I am a big believer in looking at what worked in other parts of the country and re-applying those principles where I am and on the flip side, not trying to make ideas work that have failed elsewhere. Interestingly, the same ideas do seem to work from coast to coast - -and the same ones seem to fail in the same way.

I realize that things are tough for non-profits right now. I know that volunteers are hard to come by. But one thing that seems constant around the country is that if shelters perform shelter operations in the 'right' way, the community will support them.

Around the nation, there are huge amounts of retail space that is vacant that might be available for lower-than market rates for a charity (good for offsetting taxes). PetSmart Charities seems to be open to the idea. If nothing else, there are countless opportunities to do offsite adoptions for virtually nothing.

We can adopt our way out of this RIGHT NOW -- not later. Now. And that's a cool thought. But we have to be innovative in our thinking and approach to how we get it done instead of saying "we just can't do that here".


I wonder if PETA & HSUS are largely behind the banning of pet sale in pet stores?

The culture in most shelters remains the same: it's easier to kill than re-home.

We just saw that here in NZ where the SPCA shelter manager killed a dog which had been offered a foster home and all the time in the world to find her forever home. That is just bloody-minded.

NZ is still in the dark ages too, and it's not about funding or resources, it's about ATTITUDE.


As stated in the article...people do an impulse buy at the petstore...picking up an animal that they didn't intend to get...80% of those animals wind up in the shelter because it wasn't thought through. Leave PETA and HSUS out of it, there are so many rescue groups that are merging together to voice, they are not even part of the picketing that you see at some pet stores, or the petitions that are started, or letter writing campaigns. Rescue groups on their own are getting this awareness out, as they are the clean up crew...getting dogs/cats out of hell hole county shelters and hoarders to fosters and new families that are completely checked out, with a home visit and references before they can adopt. Once in the rescue, if it doesn't work out, they go BACK to the RESCUE, as it should be, and IS with good, responsible breeders, who are NOT mass producing puppies that are ill and have genetic defects that will devastate the heart and wallet of the new owner. Those dogs are treated as family members and live in the home as do the puppies. If you have to do your homework when getting a dog, you will give that dog a better life, and your life will be easier. These puppy mills are not doing it for the love of the breed....keeping genetic disorders and bad tempraments out of their lines and breeding the best and healthiest for their breed...they are doing it for money, and the Amish communites in my state and the state I used to live in are major players in puppymills.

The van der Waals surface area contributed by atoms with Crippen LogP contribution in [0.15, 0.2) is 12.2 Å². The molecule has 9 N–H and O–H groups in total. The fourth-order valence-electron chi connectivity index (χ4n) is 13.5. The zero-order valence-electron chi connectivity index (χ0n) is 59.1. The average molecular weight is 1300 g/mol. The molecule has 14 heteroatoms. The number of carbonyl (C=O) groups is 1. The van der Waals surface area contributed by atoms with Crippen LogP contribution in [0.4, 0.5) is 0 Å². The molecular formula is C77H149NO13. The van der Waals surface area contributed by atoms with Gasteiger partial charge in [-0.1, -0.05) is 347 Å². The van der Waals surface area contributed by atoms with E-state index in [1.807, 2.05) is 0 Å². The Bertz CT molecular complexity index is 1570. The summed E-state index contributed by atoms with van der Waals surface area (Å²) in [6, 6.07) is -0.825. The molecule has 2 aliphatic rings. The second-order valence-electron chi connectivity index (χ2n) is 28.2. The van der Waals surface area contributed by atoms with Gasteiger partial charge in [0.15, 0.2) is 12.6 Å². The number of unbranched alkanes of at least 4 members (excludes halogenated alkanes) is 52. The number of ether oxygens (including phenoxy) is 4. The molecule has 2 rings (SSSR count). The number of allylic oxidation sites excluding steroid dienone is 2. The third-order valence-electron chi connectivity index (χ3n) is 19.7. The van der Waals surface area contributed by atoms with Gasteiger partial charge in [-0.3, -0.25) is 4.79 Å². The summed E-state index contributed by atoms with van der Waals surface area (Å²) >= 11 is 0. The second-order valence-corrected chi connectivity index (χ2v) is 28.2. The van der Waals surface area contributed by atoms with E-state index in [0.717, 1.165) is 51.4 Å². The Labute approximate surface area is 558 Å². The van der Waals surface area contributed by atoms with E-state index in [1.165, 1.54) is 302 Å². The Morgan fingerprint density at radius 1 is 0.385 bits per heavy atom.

I think there is one thing everyone here is missing. There is only one reliable place that a person can go to to get a great dog or puppy and that is a RESPOSIBLE BREEDER!
Here is a place where you can go and see the dogs in a home. You can see the parents and grandparents and the environment they live in and how they act.
No one will no more about the breed you are interested in than the responsoble breeder you take the time to find. IT is a little work in the beginning but in the end it will be worth it.


Tracey -- I would tend to agree if you have a need for a real working-type dog.

But for most people, who just want a casual pet, there are many great pets with great health available in shelters throughout the country that make great fits for most homes.

Ruth Cooper

I'm not really a pet lover, but we have a cat at home we adopted her from a neighbor, instead of buying expensive cats why not adopt instead! nice blog.

Paws Pet Supermarket blog

Pat F.

Brent, in response to your post to Tracey that implies one should only go to a responsible breeder if one has "a need for a real working-type dog"...

Not really or necessarily true. Yes, one can get real working-type dogs from responsible breeders. One can also find 'casual pets'. I have; starting from the Labrador Retriever my parents bought (from a breeder referred by my mother's friend) when I was a teenager (a wonderful, loving, healthy dog) to the English Cocker who shares my life now, and a few dogs in between. There are many breeds of dog who are not necessarily hard-wired working dogs; and going to a responsible breeder to get one is an intelligent choice. At dog parks, I see many lovely mixed-breed dogs, the ubiquitous "doodle" mixes (don't get me started on what I think about their breeders), purebreds; there doesn't seem to be a preponderance of one type over the other. I support a person's right to get a mix or purebred from qualified rescue organizations, shelters, and, in the case of purebreds, responsible breeders (or rescue groups, most national and regional AKC clubs have them for their breeds). I can't really prevent people from buying dogs off the internet or pet shops, sadly, but I do try to gently discourage them.


Pat, there are a lot of reasons may choose to get a dog from a breeder -- and if they need a working dog for a real working purpose, then that makes sense. If people are looking for a pet, then there are a great number of those at their local shelter. That doesn't mean that bought dogs can't and don't make good pets, it's just that in my opinion, there is really not a lot of need to go buy a dog just to have a pet dog.